The treatments once sold as ‘cures’ for a whole host of ailments were bonkers (and quite often painful). Over the years, the museum has collected a few varieties – like a Sunic Violet Ray Machine, an Overbeck Rejuvenator, and this Magneto Electric Machine.
Electrotherapy devices like this had a fascinating history treating “nervous and other diseases”. Particularly popular in the 1800s, it claimed to alleviate a range of aches and pains by applying a ‘mild’ alternating current. The patient would hold the handles while the crank was turned, with the speed of this determining the strength of the current. The instructions on the box state that “it is less unpleasant to the patient if wet sponges are placed in the ends of the Handles, and these applied to the skin, as they prevent the prickling sensation”. Doesn’t that sound nice?
4. Stuffed Crocodile
Who would have thought a stuffed crocodile would find its way to a local museum in Surrey? Though it now has a permanent place in one of our rooms, how exactly it found its way there remains a mystery. Even after some digging, there doesn’t seem to be any concrete information on its origins.
What we do know is this: The small dimples on some of the scales on its underside, which are apparently pressure-sensory organs, show it to be a crocodile, not an alligator. We also know it has been at the museum for a long time, as it is first mentioned in museum records in 1987, when it was included in a handling exhibit in the Children’s Room. It is thought to be a species from the Far East and, considering the taxidermy job, is possibly a tourist souvenir rather than a scientific specimen. We also know that, somehow, it has become part of the furniture, and a staple of the museum’s collection.
5. Paw print tiles
For this year’s Heritage Open Days, East Surrey Museum joined a Flower Festival at a nearby church, St John’s. Our eclectic collection actually came in handy when choosing objects that linked to the ‘Hidden Nature’ theme – with a selection of fossils and an iguanodon footprint set amongst bay leaves, acorns and flowers. The most intriguing objects we used, however, were two clay tiles with dog paw prints very clearly pressed in.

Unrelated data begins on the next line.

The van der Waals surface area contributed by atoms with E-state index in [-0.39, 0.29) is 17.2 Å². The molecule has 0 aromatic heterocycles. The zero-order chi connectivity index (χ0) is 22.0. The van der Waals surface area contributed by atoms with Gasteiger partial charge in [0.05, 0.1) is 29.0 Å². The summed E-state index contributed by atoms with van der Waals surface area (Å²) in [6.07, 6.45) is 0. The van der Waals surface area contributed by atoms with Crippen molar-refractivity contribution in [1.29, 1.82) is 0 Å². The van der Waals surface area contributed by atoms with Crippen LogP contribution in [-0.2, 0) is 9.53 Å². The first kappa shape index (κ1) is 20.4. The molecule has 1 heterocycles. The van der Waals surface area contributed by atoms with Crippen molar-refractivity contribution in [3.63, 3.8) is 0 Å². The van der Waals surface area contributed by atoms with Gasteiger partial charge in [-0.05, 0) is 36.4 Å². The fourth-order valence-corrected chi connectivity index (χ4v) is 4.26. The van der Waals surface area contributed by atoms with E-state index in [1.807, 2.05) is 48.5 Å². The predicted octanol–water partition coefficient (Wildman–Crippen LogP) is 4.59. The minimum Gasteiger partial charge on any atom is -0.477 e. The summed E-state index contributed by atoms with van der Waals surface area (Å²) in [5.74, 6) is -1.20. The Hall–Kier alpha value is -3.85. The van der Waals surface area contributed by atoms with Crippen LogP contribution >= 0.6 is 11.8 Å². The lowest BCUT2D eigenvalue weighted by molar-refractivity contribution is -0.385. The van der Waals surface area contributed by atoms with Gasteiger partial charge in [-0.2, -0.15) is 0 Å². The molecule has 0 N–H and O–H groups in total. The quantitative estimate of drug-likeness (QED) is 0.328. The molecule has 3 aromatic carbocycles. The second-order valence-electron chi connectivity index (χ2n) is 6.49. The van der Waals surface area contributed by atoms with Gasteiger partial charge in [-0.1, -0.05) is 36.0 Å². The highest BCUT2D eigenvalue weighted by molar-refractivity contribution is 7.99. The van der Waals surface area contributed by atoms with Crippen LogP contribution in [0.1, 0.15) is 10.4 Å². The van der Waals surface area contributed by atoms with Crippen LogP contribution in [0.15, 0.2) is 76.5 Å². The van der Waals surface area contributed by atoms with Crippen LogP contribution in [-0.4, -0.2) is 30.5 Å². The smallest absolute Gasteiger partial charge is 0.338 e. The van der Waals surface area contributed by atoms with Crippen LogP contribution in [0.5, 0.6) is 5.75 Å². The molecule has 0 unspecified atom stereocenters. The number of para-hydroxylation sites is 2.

One is Roman, found at Chelsham Villa in the late 1990s. The archaeological finds from this dig were analysed (including pottery fragments and coins) to discover that the villa was in use from the second to the fourth centuries AD. The other tile is Medieval, found during an excavation at Place Farm in Bletchingley. The excavation unearthed all sorts of interesting discoveries beyond tiles, including Late Bronze Age or Early Iron Age flints and deer bones dating from the late 15th or early 16th centuries.
It’s hard to pick a favourite item from the museum – partly because, despite volunteering here for over two and a half years now, I still feel I’ve only scratched the surface of the collection – but these tiles must be two of the most remarkable items I’ve come across. I also love that they embodied this year’s Heritage Open Days theme in a very unique way, proving that nature often hides in unexpected ways – like a dog paw print in a tile – and can still be found even thousands of years later.
Find out more
East Surrey Museum is open 3 days a week (Wednesday, Thursday and Saturday) with free entry, though a donation to the museum’s upkeep is always appreciated. With our array of permanent and revolving displays, the museum is packed with curiosities, but arrangements can be made to see particular items not currently on show.
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- Check out our website
- Discover more curious collections from around the country